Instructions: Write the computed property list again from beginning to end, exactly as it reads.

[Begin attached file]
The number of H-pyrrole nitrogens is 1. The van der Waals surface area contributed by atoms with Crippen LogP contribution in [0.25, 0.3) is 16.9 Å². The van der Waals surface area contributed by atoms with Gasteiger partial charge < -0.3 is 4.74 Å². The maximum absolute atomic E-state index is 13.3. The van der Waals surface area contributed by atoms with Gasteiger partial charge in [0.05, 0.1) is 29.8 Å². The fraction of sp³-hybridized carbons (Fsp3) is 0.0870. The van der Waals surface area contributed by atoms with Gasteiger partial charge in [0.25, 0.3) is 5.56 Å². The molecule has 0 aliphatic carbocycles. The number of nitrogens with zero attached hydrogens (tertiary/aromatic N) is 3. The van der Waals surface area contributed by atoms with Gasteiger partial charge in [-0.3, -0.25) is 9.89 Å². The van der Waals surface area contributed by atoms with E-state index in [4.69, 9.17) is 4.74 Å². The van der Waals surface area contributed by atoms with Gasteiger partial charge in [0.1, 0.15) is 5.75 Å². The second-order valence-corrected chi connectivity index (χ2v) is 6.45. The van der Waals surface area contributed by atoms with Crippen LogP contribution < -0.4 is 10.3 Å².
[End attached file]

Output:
The number of H-pyrrole nitrogens is 1. The van der Waals surface area contributed by atoms with Crippen LogP contribution in [0.25, 0.3) is 16.9 Å². The van der Waals surface area contributed by atoms with Gasteiger partial charge < -0.3 is 4.74 Å². The maximum absolute atomic E-state index is 13.3. The van der Waals surface area contributed by atoms with Gasteiger partial charge in [0.05, 0.1) is 29.8 Å². The fraction of sp³-hybridized carbons (Fsp3) is 0.0870. The van der Waals surface area contributed by atoms with Gasteiger partial charge in [0.25, 0.3) is 5.56 Å². The molecule has 0 aliphatic carbocycles. The number of nitrogens with zero attached hydrogens (tertiary/aromatic N) is 3. The van der Waals surface area contributed by atoms with Gasteiger partial charge in [-0.3, -0.25) is 9.89 Å². The van der Waals surface area contributed by atoms with E-state index in [4.69, 9.17) is 4.74 Å². The van der Waals surface area contributed by atoms with Gasteiger partial charge in [0.1, 0.15) is 5.75 Å². The second-order valence-corrected chi connectivity index (χ2v) is 6.45. The van der Waals surface area contributed by atoms with Crippen LogP contribution < -0.4 is 10.3 Å².